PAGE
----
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blue teal orange green yellow and purple circles with child on the right“Children who have experienced trauma and require services need responses that are sensitive to what has happened to them and how it has shaped their behaviors.” Subsequently, an organization may need to examine their own culture, fundamental values, and functioning through self-assessment to identify needed modifications. The National Technical Assistance Center for Children’s Mental Health (NTACCMH) at Georgetown University’s Center for Child and Human Development offers us “Module 3: Creating Trauma-Informed Provider Organizations.” This online course consists of five video interviews: Introduction, Implementing Trauma-Informed Care and Supporting Policies, Sanctuary Model, Creating Cultures for Trauma-Informed Care and Risking Connection, and Secondary Trauma, which “provide background (information) and share lessons learned.” Visitors to the site will also find “a comprehensive list of links to additional resources and materials” by clicking on “Resources” at the bottom of the Mod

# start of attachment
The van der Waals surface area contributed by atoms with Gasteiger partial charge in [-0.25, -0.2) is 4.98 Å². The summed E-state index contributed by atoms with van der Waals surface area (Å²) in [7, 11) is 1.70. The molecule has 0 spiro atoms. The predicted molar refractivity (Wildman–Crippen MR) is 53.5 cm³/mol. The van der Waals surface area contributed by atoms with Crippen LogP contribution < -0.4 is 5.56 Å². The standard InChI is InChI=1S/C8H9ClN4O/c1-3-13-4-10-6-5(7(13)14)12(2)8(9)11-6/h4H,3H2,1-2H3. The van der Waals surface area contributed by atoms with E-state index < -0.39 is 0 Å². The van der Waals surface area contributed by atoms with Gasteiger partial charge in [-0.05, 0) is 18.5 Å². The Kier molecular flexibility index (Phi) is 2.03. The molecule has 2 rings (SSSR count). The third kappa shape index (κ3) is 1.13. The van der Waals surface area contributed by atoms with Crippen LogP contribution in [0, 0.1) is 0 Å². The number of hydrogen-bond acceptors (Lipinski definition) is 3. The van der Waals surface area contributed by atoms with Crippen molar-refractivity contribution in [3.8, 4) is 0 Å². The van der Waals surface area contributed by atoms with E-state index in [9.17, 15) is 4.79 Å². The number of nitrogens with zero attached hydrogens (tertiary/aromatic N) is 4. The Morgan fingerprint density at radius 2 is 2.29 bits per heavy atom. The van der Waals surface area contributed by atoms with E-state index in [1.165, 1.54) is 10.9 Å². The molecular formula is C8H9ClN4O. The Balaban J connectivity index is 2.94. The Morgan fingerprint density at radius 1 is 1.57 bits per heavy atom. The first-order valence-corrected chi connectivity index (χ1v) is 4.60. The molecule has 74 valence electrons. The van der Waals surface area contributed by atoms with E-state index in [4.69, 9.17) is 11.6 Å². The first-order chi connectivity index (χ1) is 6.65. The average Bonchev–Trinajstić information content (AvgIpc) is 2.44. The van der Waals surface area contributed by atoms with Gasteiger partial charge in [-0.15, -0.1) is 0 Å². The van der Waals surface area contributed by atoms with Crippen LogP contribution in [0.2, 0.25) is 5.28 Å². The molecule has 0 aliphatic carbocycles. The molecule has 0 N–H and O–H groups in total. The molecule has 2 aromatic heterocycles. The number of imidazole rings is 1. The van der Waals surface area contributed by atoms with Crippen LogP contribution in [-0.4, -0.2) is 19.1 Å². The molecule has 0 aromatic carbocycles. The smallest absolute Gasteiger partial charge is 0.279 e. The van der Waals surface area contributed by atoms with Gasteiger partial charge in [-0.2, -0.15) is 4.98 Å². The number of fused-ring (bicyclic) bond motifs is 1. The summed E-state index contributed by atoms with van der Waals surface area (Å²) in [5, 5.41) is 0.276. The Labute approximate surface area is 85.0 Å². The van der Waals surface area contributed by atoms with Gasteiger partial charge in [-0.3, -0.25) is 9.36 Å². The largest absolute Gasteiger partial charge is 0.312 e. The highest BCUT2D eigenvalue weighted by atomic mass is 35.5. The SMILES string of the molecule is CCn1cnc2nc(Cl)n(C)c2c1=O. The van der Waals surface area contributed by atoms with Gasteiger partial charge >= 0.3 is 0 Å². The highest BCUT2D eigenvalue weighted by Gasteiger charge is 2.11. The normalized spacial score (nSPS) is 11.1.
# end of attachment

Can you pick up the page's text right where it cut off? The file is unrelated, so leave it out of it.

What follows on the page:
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father kissing baby at hotel

Today on the Blog, we’re highlighting a resource for parents to help young children build strong relationships with others. Healthy relationships are a key component of social-emotional development, and it’s within these relationships that children learn and grow. ZerotoThree.org gathered seven tips for parents to support their infant’s and toddler’s relationship-building skills. Check them out at the link below!

 https://www.zerotothree.org/resources/227-tips-on-helping-your-child-build-relationships

 This resource is related to one or more competencies in the ICC-Recommended Early Start Personnel Manual (ESPM). To find out more, visit this resource in the Neighborhood here.

 

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baby collage kitParenting can be rewarding but also challenging. Luckily, there are several resources available for parents of infants and toddlers to help them support their children’s development. Today, we’ll look at two “parent kits” full of information and resources developed just for parents.